As Global Tablet Sales Rise, Battle Increases for Bottom of Markets
New data from research firm IDC show that sales of Google Inc. (NASDAQ: GOOG) Android-powered tablets will move ahead of Apple Inc.'s (NASDAQ: AAPL) iPad market share this year. However, the nature of the change has a base in sales of cheap machines, which makes the Android victory less important. It actually could be bad news for companies that have adopted the Android operating system, because profits at the low end are hard to come by.
In a world with seven billion people, most of them very poor, tablet sales somehow will reach 190.9 million this year, according to IDC. As if that number is not mind-boggling enough: sales are forecast to reach 350 million by 2017. Either many consumers will replace current tablets or global individual ownership will soon reach well over a billion, on its way to two billion.
Behind the rise, according to IDC, "A predicted surge of smaller, lower-priced devices in the tablet market." Apple might be lucky to fall behind Android in a period when margins mean less than sales, if market share is the primary goal. And Apple will lose its spot as the leader in unit sales. According to IDC:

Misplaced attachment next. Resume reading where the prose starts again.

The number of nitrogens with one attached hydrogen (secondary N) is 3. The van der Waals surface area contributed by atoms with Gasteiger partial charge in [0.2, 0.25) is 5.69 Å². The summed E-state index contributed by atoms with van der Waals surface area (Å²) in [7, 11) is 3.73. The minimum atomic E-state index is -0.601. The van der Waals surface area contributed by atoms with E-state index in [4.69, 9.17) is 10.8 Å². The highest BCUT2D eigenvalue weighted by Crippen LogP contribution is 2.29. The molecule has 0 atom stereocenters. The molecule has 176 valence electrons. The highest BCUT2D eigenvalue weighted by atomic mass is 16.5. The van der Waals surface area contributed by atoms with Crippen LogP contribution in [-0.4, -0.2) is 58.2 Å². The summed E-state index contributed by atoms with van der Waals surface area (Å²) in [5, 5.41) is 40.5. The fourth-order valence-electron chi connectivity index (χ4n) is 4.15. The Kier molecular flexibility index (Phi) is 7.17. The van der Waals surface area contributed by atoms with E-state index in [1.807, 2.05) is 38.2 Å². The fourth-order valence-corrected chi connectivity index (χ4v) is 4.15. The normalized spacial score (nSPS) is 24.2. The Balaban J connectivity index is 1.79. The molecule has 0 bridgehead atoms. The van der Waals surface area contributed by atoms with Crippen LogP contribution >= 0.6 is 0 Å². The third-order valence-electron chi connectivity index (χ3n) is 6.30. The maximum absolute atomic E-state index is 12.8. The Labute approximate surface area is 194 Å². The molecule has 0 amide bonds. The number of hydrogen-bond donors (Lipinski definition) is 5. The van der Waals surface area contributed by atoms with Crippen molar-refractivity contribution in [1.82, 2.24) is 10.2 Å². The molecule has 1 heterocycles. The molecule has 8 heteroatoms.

Android's share of the market is forecast to reach a peak of 48.8% in 2013 compared to 41.5% in IDC's previous forecast. Android's gains come at the expense of Apple's iOS, which is expected to slip from 51% of the market in 2012 to 46% in 2013.
At the center of the analysis of Android's rising share advantage is what it costs to build and market a "smaller, lower-priced device." Larger, more expensive tablets, particularly the iPad, have been wildly popular in the developed world. This is one of reason Wall St. worries that Apple may go down-market in an attempt to keep numerical superiority over Android. But the idea is a bad one because it puts margins at risk. No investor wants to see iPad revenue rise as profits collapse.
Android has proved elastic enough to be at the core of almost any computing machine, whether it is a PC, tablet or smartphone. However, Google does not rely on Android for direct revenue, so the search company likely does not care much which tablet manufacturers use it. Cheap Android-based products do not trouble Google's sales at all.
Apple may have lost some share of the tablet market, but at the high end of the market, where it has its strength, at least it can make a great deal of money.
Filed under: 24/7 Wall St. Wire, Consumer Electronics Tagged: AAPL, featured, GOOG